There are limitations: EADS’ largest machine has a chamber that measures a 60 centimeters by 60 centimeter deep, so that’s the maximum component size – and if you were to build something that size it would take around 2 days. But still much faster and cheaper then hand made parts.
The beauty is that complexity of the manufactured part doesn’t cost anything. The metal is worked at a molecular level, and the laser can draw any shape you like – structures can be left hollow or layered and unused powder is fed back into the hoppers and reused.
Formula 1 is a sweet spot for this technology as they use high value and low quantity of parts. Rumor has it that since Daimler is a major shareholder in EADS, leader in metal printing technology, several parts of the 2011 Mercedes GP car could be built using metal RM.
Formula One roll structure made using the SLS process from titanium powder stock
One company closely involved with Formula One teams in the area of rapid prototiping and manufacturing has gone so far to produce a complete roll hoop to demonstrate the capabilities of its manufacturing process. A roll hoop is a complex component required to fulfil a number of important tasks. Its primary function is to protect the driver’s head in the cockpit, but also to act as an air intake, as a camera mount and a pick-up for lifting the car with the crane.
The roll hoop is one of the highest points on an Formula One car, and a traditionally built roll hoop is a heavy component to have so high up. Any reduction in weight could be highly beneficial from a vehicle dynamics perspective, so the company set a target weight for the hoop of 1 kg – a potential weight saving of 1-2 kg over a traditionally manufactured item. The resulting roll hoop is produced from Ti6-Al-4V titanium alloy, so it is both lightweight and strong, and contains internal features that would be exceedingly difficult and costly to produce using other manufacturing methods. The part has maintained its aerodynamic line, and features an area to allow for the addition of a camera mount or other component. Although it has not been subjected to FIA crash tests and is not manufactured for any specific car, it was modelled and subjected to FEA assessment to ensure it would meet the same requirements as a traditionally manufactured part.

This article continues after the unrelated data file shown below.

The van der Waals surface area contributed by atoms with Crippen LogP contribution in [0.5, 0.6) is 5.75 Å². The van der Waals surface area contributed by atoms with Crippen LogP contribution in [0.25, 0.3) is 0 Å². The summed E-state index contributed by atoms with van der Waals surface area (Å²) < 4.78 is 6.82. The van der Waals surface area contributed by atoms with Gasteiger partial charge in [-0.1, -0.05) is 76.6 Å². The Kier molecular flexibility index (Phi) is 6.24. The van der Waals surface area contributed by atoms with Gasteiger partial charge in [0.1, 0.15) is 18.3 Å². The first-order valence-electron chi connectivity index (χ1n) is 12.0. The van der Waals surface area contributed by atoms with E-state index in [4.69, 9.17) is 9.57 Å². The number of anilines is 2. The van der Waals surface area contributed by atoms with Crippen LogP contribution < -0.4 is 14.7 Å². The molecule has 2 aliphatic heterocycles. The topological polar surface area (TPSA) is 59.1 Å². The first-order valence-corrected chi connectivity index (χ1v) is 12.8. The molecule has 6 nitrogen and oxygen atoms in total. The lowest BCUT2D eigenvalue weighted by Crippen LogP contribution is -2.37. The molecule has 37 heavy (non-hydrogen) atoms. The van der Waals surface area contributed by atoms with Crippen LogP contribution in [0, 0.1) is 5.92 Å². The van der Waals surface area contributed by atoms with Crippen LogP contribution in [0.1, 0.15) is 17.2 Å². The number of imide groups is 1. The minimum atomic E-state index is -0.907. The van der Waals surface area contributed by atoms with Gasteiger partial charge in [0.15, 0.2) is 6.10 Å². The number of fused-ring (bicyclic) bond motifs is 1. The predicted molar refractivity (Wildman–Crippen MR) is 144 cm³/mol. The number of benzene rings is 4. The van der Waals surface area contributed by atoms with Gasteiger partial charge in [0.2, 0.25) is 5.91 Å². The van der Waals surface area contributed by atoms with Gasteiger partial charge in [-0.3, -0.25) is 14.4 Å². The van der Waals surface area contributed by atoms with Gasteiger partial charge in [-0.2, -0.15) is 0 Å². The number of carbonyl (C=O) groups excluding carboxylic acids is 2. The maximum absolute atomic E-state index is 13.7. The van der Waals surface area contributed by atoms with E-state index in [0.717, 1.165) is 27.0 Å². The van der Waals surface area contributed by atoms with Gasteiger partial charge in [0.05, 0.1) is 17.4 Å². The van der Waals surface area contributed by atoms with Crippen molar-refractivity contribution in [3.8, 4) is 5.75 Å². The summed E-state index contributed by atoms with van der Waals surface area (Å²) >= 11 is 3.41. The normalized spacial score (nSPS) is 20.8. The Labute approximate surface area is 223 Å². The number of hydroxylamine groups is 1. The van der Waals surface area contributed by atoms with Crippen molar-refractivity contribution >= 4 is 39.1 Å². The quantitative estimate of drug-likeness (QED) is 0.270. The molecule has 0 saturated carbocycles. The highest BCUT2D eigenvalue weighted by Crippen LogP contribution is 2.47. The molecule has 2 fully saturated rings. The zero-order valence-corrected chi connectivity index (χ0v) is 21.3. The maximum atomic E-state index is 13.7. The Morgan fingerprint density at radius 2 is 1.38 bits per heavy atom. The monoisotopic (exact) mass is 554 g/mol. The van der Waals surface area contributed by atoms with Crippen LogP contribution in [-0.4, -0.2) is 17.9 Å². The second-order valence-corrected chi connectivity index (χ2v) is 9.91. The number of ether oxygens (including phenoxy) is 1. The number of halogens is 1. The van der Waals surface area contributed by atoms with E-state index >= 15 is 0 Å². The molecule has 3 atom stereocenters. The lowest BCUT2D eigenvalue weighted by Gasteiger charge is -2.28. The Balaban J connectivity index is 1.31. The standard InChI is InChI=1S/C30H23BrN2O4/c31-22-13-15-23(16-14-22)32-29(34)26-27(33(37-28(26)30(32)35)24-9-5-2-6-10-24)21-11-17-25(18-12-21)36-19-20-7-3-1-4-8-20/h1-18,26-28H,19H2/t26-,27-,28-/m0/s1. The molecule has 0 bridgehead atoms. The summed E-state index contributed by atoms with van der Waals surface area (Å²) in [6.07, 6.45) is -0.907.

The latest tweak in the rapid manufacturing processes in F1 is Red Bull Racing’s decision this year (2011) to have two rapid prototyping machines travelling to the races inside the trucks. It is not clear whether the machines involved use stereolithographic and laser sintering techniques (the different being that the first uses photopolymer resin and the second powders which are melted together by the power of a laser beam. In both cases, the laser fuses the material while scanning a cross-section. The process is repeated with a new layer being added with each scan, until a finished piece is completed. The processes are now so advanced that metal parts can be created although most of the work is with things such as brake ducts. The biggest problem with these systems is getting the data from computers at the factory, where a part is designed, to the transporter, but this means that new parts are available on site and do not have to be flown out once the work is done. They will simple slot on to the car.